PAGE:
I. Plain Language of the Statute

“Our analysis begins with the text” of Section 1158(a)(2)(D), “and we look to both the language itself and the specific context in which that language is used.” Merit Mgmt. Grp., LP v. FTI Consulting, Inc., ––– U.S. ––––, 138 S.Ct. 883, 893, 200 L.Ed.2d 183 (2018) (internal quotation marks and brackets omitted). In doing so, we focus our attention on two key phrases within the section that are dispositive of the question presented in this appeal.

A. “An application for asylum”

In our first look at the plain language of the statute, we observe that the relevant section clearly states that “[a]n application for asylum of an alien may be considered ․ if the alien demonstrates ․ changed circumstances which materially affect the applicant's eligibility for asylum.” 8 U.S.C. § 1158(a)(2)(D) (emphasis added). The plain language of the statute thus makes clear that changed circumstances provide for the consideration of an application for asylum, as opposed to a specific claim for asylum.

This reading of the plain language is reinforced by the specific context in which this provision appears. In aid of this effort, we examine the section headings and organizational structure of the relevant section of the INA. “Although section headings cannot limit the plain meaning of a statutory text, they supply cues as to what Congress intended.” Merit Mgmt., 138 S.Ct. at 893 (internal citation and quotation marks omitted). The section headings and organization of this section of the INA evince a clear intent to address the ability to file an application for asylum, rather than an ability to be granted asylum or the ability to file a particular asylum claim.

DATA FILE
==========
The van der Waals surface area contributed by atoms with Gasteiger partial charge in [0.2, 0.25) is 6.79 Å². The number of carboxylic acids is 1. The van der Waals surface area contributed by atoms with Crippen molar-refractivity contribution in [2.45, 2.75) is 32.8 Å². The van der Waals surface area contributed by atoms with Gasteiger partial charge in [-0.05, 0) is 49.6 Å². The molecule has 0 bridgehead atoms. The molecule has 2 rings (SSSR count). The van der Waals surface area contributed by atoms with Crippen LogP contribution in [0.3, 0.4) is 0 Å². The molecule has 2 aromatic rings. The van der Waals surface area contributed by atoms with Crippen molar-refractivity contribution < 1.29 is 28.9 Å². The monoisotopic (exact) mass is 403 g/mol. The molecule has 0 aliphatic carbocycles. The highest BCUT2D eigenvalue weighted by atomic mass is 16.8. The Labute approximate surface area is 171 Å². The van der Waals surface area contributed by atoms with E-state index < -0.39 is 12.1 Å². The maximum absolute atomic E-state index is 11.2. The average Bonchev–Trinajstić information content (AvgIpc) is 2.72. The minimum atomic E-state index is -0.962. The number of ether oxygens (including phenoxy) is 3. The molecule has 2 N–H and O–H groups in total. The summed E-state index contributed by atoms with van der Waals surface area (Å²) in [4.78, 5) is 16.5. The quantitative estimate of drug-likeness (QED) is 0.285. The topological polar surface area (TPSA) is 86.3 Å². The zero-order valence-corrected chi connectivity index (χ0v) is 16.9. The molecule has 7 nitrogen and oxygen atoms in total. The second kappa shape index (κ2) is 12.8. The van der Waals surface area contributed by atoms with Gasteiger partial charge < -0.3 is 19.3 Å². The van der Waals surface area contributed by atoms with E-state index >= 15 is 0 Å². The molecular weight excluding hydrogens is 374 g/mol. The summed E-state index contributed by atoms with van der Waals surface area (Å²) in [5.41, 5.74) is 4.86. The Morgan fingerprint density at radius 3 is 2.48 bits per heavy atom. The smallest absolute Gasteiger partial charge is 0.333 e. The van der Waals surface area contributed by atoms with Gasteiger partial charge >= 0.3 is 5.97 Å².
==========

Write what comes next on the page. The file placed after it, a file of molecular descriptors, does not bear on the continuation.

Indeed, the relevant section of the INA is titled “Authority to apply for asylum.”4 That section is further divided into three parts: (1) In general, (2) Exceptions, and (3) Limitations on judicial review. The first part (“In general”) establishes the basic framework establishing the authority to apply for asylum:

(1) In general. – Any alien who is physically present in the United States or who arrives in the United States (whether or not at a designated port of arrival and including an alien who is brought to the United States after having been interdicted in international or United States waters), irrespective of such alien's status, may apply for asylum in accordance with this section or, where applicable, section 1225(b) [regarding the inspection of arriving aliens].5

8 U.S.C. § 1158(a)(1). After laying out the basic premise regarding who may apply for asylum, Section 1158(a) next turns to the “Exceptions” to the general framework permitting asylum applications in order to establish three specific situations in which foreign nationals may not apply for asylum (in other words, a foreign national's application for asylum may not be considered). 8 U.S.C. § 1158(a)(2). The statute explains that the general framework regarding asylum applications “shall not apply:” when the foreign national may be removed to a “safe third country,” Section 1158(a)(2)(A), when the foreign national has not “demonstrate[d] by clear and convincing evidence that the application has been filed within 1 year after the date of the alien's arrival in the United States,” Section 1158(a)(2)(B), or when the foreign national has “previously applied for asylum and had such application denied,” Section 1158(a)(2)(C).6 The “Exceptions” section, however, also contains an exception to the exception which is the issue of this appeal: the existence of “changed circumstances.”7 Section 1158(a)(2)(D).